22 January 2024

Farming Good Fortune with Auspicious Animals

When it comes to luck, there are a lot of omens and charms available in Japanese culture. You may have noticed a common theme: animals. Us humans enjoy animals in their many forms, including as companions, witnessing them in nature, or teaching little kids the noises they make. But they have another significant role — bringing good fortune to our lives.

Let's explore the legends behind the animals and their auspicious figurines. We'll also have some suggestions for gifts based on the meaning.


  • Dragons / Ryu
  • Carp / Koi
  • Cats / Neko
  • Cranes / Tsuru
  • Turtles / Kame
  • Rabbits / Usagi
  • Owl / Fukurou

Dragons / Ryu

We'll start with the mighty mythical dragon, because 2024 is the year of the dragon. A symbol of strength and power, the Japanese dragon is unique in that it does not have wings, contrary to the Western image. They are one of the guardians of Buddhism, so you'll frequently see them in statues and paintings around temples. Additionally, they are often pictured in water because they reign over the oceans and fight to defend the gods.

There is a special celebration of the dragons at Senso-ji, a famous Buddhist temple in Tokyo. This ceremony, called Kinryu no Mai or Golden Dragon Dance, takes place in the spring, and at the center of the festivities is a massive, 18-meter-long (about 59 feet) golden dragon, carried by 8 dancers. The dance is meant to pay tribute to Kannon, the deity to which Senso-ji is dedicated, who took the shape of a golden dragon and created 1,000 pines overnight.

Much like the commanding presence of 1,000 pine trees, a dragon motif in your home, such as the Choho Kiln Kutani Kinsai Jewel Dragon, adds strength and protection. And this is their year — so perhaps any dragons you bring home will receive an extra boost of power.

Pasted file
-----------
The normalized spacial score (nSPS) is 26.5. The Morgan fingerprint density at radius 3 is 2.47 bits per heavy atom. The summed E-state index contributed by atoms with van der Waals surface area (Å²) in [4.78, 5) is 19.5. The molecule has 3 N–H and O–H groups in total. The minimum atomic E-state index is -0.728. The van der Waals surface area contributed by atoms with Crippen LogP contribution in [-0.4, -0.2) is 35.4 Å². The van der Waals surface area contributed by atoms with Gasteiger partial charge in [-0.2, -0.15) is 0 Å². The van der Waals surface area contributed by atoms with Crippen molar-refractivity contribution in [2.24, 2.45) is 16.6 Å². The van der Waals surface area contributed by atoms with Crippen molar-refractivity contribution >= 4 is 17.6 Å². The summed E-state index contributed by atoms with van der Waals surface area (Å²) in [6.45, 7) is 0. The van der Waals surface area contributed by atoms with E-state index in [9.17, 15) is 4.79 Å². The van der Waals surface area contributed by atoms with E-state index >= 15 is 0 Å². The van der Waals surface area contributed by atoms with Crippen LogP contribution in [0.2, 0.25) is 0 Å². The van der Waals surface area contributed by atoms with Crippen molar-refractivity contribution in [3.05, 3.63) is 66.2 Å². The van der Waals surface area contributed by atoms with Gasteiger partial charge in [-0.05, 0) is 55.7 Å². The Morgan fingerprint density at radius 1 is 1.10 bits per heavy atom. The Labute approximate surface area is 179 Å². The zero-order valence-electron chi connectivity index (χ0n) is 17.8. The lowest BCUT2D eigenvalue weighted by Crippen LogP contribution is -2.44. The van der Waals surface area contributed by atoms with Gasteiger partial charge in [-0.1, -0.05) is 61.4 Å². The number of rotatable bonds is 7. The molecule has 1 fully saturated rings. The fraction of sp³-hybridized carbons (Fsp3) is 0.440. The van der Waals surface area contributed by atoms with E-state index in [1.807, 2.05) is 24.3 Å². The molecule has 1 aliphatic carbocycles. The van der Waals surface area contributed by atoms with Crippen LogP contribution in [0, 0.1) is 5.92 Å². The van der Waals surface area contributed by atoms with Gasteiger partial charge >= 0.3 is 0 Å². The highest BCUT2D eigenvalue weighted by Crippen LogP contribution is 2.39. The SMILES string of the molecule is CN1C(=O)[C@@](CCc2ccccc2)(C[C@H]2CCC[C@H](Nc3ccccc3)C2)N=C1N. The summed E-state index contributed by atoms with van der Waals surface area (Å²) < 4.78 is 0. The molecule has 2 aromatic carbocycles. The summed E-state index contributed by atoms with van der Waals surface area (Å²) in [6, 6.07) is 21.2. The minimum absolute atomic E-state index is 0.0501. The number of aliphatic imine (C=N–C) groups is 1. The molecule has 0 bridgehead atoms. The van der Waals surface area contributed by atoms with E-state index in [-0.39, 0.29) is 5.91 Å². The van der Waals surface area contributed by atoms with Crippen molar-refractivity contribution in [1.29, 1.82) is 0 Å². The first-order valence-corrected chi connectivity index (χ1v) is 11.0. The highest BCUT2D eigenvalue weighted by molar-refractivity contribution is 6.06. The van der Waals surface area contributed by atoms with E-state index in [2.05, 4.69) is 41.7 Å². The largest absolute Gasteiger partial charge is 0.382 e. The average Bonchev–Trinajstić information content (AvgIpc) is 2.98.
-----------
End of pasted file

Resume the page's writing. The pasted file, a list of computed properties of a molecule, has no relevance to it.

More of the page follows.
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Carp / Koi

When you picture a peaceful body of water in Japan, what do you see? Waves shimmering in the sunshine, and a glimmer of orange-red peeking out from the depths? You're envisioning the striking koi fish, a ubiquitous figure in aquariums, lakes, and ponds throughout Japan. Koi are a familiar freshwater face, their sturdy shape and long life have made them symbolic of longevity, good health, and good fortune.

In May, there is a holiday called Children's Day meant to wish for the health and prosperity of kids. To celebrate, koinobori, or koi-shaped windsocks, are hung outside on a pole. This tradition invokes the image of koi swimming up a waterfall, based on a legend that says koi are so strong they can overcome many challenges and swim up a waterfall. So a koi-decorated item, like the Yoshita Kasho Koi Fish Maki-e Glass Sake Cup, is the perfect way to send strength and support to a loved one. 

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Cats / Neko

The legend goes that a feudal lord saw a cat waving at him with its paw as he stood under a tree. Now, cats are considered protective spirits, symbolizing good fortune. There are even a few islands throughout Japan that can be called "cat islands", including Aoshima. Located in Ehime prefecture, Aoshima has around 15 residents to over 100 cats, so the land is definitely theirs.

Cats are often seen as patterns on home goods or, more famously, as the maneki neko figurine. Maneki neko translates to "waving cat" and is placed at the front of businesses because they are believed to welcome success. Placing one in your home can have a similar effect. Maneki neko are so beloved, they are frequently decorated in different outfits, colors, and themes to make them even more unique. Take for example, this Kakinuma Ningyo Black Ninjya Edo Kimekomi Doll Lucky Cat, decked out like a ninja.